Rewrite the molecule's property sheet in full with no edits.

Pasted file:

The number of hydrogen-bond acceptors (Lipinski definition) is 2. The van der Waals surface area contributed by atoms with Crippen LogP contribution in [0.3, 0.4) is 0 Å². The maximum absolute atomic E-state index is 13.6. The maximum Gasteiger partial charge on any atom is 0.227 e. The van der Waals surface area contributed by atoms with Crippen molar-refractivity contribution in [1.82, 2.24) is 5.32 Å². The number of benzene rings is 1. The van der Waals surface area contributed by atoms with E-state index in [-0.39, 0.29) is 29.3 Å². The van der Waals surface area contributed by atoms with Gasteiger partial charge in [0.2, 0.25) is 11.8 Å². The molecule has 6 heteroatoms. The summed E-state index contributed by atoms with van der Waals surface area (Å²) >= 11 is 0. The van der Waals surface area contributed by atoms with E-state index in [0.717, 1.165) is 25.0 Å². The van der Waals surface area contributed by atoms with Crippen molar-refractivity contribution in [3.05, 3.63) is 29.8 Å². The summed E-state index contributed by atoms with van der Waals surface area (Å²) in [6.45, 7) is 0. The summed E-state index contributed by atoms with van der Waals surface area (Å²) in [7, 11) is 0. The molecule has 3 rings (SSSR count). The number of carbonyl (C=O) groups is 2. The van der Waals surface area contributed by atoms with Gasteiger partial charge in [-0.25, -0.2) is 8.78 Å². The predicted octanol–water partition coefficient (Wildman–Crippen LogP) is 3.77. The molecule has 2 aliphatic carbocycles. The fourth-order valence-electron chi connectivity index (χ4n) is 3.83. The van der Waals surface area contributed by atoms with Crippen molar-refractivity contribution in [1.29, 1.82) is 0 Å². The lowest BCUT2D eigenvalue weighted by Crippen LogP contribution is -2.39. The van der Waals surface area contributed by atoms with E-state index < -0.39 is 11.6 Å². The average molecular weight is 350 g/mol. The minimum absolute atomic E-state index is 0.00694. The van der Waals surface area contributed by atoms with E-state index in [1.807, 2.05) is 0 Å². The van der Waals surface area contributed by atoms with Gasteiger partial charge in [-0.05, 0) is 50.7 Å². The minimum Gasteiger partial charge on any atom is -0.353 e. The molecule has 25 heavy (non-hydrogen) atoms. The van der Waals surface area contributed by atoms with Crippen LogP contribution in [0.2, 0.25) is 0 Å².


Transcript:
The number of hydrogen-bond acceptors (Lipinski definition) is 2. The van der Waals surface area contributed by atoms with Crippen LogP contribution in [0.3, 0.4) is 0 Å². The maximum absolute atomic E-state index is 13.6. The maximum Gasteiger partial charge on any atom is 0.227 e. The van der Waals surface area contributed by atoms with Crippen molar-refractivity contribution in [1.82, 2.24) is 5.32 Å². The number of benzene rings is 1. The van der Waals surface area contributed by atoms with E-state index in [-0.39, 0.29) is 29.3 Å². The van der Waals surface area contributed by atoms with Gasteiger partial charge in [0.2, 0.25) is 11.8 Å². The molecule has 6 heteroatoms. The summed E-state index contributed by atoms with van der Waals surface area (Å²) >= 11 is 0. The van der Waals surface area contributed by atoms with E-state index in [0.717, 1.165) is 25.0 Å². The van der Waals surface area contributed by atoms with Crippen molar-refractivity contribution in [3.05, 3.63) is 29.8 Å². The summed E-state index contributed by atoms with van der Waals surface area (Å²) in [6.45, 7) is 0. The summed E-state index contributed by atoms with van der Waals surface area (Å²) in [7, 11) is 0. The molecule has 3 rings (SSSR count). The number of carbonyl (C=O) groups is 2. The van der Waals surface area contributed by atoms with Gasteiger partial charge in [-0.25, -0.2) is 8.78 Å². The predicted octanol–water partition coefficient (Wildman–Crippen LogP) is 3.77. The molecule has 2 aliphatic carbocycles. The fourth-order valence-electron chi connectivity index (χ4n) is 3.83. The van der Waals surface area contributed by atoms with Crippen molar-refractivity contribution in [1.29, 1.82) is 0 Å². The lowest BCUT2D eigenvalue weighted by Crippen LogP contribution is -2.39. The van der Waals surface area contributed by atoms with E-state index < -0.39 is 11.6 Å². The average molecular weight is 350 g/mol. The minimum absolute atomic E-state index is 0.00694. The van der Waals surface area contributed by atoms with E-state index in [1.807, 2.05) is 0 Å². The van der Waals surface area contributed by atoms with Gasteiger partial charge in [-0.05, 0) is 50.7 Å². The minimum Gasteiger partial charge on any atom is -0.353 e. The molecule has 25 heavy (non-hydrogen) atoms. The van der Waals surface area contributed by atoms with Crippen LogP contribution in [0.2, 0.25) is 0 Å².